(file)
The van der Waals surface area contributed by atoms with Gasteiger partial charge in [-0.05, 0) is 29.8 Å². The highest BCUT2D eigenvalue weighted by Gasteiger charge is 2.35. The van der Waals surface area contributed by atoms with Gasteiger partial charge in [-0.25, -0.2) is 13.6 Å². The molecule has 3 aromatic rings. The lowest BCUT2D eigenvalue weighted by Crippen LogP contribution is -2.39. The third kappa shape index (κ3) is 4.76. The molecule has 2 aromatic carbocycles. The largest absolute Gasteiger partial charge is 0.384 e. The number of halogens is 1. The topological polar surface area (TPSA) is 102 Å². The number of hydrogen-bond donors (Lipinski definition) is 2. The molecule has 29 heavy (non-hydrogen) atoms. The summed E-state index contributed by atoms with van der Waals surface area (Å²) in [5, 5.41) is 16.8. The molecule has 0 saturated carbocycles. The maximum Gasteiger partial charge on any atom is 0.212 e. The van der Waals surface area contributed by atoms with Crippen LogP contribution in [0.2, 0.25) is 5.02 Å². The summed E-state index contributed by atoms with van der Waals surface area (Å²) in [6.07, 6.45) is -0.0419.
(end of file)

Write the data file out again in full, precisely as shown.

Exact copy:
The van der Waals surface area contributed by atoms with Gasteiger partial charge in [-0.05, 0) is 29.8 Å². The highest BCUT2D eigenvalue weighted by Gasteiger charge is 2.35. The van der Waals surface area contributed by atoms with Gasteiger partial charge in [-0.25, -0.2) is 13.6 Å². The molecule has 3 aromatic rings. The lowest BCUT2D eigenvalue weighted by Crippen LogP contribution is -2.39. The third kappa shape index (κ3) is 4.76. The molecule has 2 aromatic carbocycles. The largest absolute Gasteiger partial charge is 0.384 e. The number of halogens is 1. The topological polar surface area (TPSA) is 102 Å². The number of hydrogen-bond donors (Lipinski definition) is 2. The molecule has 29 heavy (non-hydrogen) atoms. The summed E-state index contributed by atoms with van der Waals surface area (Å²) in [5, 5.41) is 16.8. The molecule has 0 saturated carbocycles. The maximum Gasteiger partial charge on any atom is 0.212 e. The van der Waals surface area contributed by atoms with Crippen LogP contribution in [0.2, 0.25) is 5.02 Å². The summed E-state index contributed by atoms with van der Waals surface area (Å²) in [6.07, 6.45) is -0.0419.